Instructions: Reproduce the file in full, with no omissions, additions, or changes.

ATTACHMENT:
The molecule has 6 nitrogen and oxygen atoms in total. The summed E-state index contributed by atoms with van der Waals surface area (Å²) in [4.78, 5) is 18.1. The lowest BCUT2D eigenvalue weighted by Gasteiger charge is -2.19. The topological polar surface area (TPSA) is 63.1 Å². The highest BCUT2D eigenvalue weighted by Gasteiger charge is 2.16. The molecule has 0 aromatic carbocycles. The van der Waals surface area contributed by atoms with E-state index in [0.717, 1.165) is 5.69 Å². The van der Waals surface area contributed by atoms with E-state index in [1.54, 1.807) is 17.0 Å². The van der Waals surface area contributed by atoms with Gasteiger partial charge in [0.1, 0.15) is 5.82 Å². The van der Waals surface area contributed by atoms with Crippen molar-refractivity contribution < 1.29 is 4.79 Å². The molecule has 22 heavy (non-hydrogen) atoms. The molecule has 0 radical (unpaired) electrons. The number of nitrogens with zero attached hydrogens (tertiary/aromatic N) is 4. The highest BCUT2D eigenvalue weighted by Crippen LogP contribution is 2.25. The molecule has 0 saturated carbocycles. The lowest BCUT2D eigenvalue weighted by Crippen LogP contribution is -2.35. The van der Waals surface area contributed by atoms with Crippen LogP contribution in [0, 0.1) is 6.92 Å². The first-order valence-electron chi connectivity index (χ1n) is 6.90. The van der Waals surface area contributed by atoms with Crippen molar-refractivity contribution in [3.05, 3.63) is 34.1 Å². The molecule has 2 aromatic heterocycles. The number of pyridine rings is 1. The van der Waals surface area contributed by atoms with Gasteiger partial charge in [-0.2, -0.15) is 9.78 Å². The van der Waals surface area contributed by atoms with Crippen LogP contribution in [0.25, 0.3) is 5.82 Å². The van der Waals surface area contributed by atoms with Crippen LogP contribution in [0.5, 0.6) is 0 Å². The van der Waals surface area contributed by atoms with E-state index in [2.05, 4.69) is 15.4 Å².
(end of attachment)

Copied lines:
The molecule has 6 nitrogen and oxygen atoms in total. The summed E-state index contributed by atoms with van der Waals surface area (Å²) in [4.78, 5) is 18.1. The lowest BCUT2D eigenvalue weighted by Gasteiger charge is -2.19. The topological polar surface area (TPSA) is 63.1 Å². The highest BCUT2D eigenvalue weighted by Gasteiger charge is 2.16. The molecule has 0 aromatic carbocycles. The van der Waals surface area contributed by atoms with E-state index in [0.717, 1.165) is 5.69 Å². The van der Waals surface area contributed by atoms with E-state index in [1.54, 1.807) is 17.0 Å². The van der Waals surface area contributed by atoms with Gasteiger partial charge in [0.1, 0.15) is 5.82 Å². The van der Waals surface area contributed by atoms with Crippen molar-refractivity contribution < 1.29 is 4.79 Å². The molecule has 22 heavy (non-hydrogen) atoms. The molecule has 0 radical (unpaired) electrons. The number of nitrogens with zero attached hydrogens (tertiary/aromatic N) is 4. The highest BCUT2D eigenvalue weighted by Crippen LogP contribution is 2.25. The molecule has 0 saturated carbocycles. The lowest BCUT2D eigenvalue weighted by Crippen LogP contribution is -2.35. The van der Waals surface area contributed by atoms with Crippen LogP contribution in [0, 0.1) is 6.92 Å². The first-order valence-electron chi connectivity index (χ1n) is 6.90. The van der Waals surface area contributed by atoms with Crippen molar-refractivity contribution in [3.05, 3.63) is 34.1 Å². The molecule has 2 aromatic heterocycles. The number of pyridine rings is 1. The van der Waals surface area contributed by atoms with Gasteiger partial charge in [-0.2, -0.15) is 9.78 Å². The van der Waals surface area contributed by atoms with Crippen LogP contribution in [0.25, 0.3) is 5.82 Å². The van der Waals surface area contributed by atoms with Crippen LogP contribution in [0.5, 0.6) is 0 Å². The van der Waals surface area contributed by atoms with E-state index in [2.05, 4.69) is 15.4 Å².